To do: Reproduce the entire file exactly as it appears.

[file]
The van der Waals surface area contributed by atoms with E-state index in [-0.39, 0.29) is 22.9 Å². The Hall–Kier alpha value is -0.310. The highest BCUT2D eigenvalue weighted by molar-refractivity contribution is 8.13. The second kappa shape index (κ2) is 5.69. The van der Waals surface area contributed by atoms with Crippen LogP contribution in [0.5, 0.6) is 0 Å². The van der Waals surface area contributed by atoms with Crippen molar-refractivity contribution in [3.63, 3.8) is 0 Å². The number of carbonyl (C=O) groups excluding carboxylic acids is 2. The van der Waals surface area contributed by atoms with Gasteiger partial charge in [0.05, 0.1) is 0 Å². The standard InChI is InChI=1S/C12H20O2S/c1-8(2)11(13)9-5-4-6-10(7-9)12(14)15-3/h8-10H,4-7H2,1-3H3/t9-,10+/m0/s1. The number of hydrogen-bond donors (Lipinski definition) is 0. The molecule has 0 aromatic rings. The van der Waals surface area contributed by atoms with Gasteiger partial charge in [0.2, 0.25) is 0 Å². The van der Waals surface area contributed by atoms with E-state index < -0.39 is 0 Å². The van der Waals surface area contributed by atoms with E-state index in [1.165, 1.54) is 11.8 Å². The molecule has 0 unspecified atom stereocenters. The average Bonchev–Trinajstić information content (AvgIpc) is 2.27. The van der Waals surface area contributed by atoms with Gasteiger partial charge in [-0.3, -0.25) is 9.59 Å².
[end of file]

The van der Waals surface area contributed by atoms with E-state index in [-0.39, 0.29) is 22.9 Å². The Hall–Kier alpha value is -0.310. The highest BCUT2D eigenvalue weighted by molar-refractivity contribution is 8.13. The second kappa shape index (κ2) is 5.69. The van der Waals surface area contributed by atoms with Crippen LogP contribution in [0.5, 0.6) is 0 Å². The van der Waals surface area contributed by atoms with Crippen molar-refractivity contribution in [3.63, 3.8) is 0 Å². The number of carbonyl (C=O) groups excluding carboxylic acids is 2. The van der Waals surface area contributed by atoms with Gasteiger partial charge in [0.05, 0.1) is 0 Å². The standard InChI is InChI=1S/C12H20O2S/c1-8(2)11(13)9-5-4-6-10(7-9)12(14)15-3/h8-10H,4-7H2,1-3H3/t9-,10+/m0/s1. The number of hydrogen-bond donors (Lipinski definition) is 0. The molecule has 0 aromatic rings. The van der Waals surface area contributed by atoms with Gasteiger partial charge in [0.2, 0.25) is 0 Å². The van der Waals surface area contributed by atoms with E-state index < -0.39 is 0 Å². The van der Waals surface area contributed by atoms with E-state index in [1.165, 1.54) is 11.8 Å². The molecule has 0 unspecified atom stereocenters. The average Bonchev–Trinajstić information content (AvgIpc) is 2.27. The van der Waals surface area contributed by atoms with Gasteiger partial charge in [-0.3, -0.25) is 9.59 Å².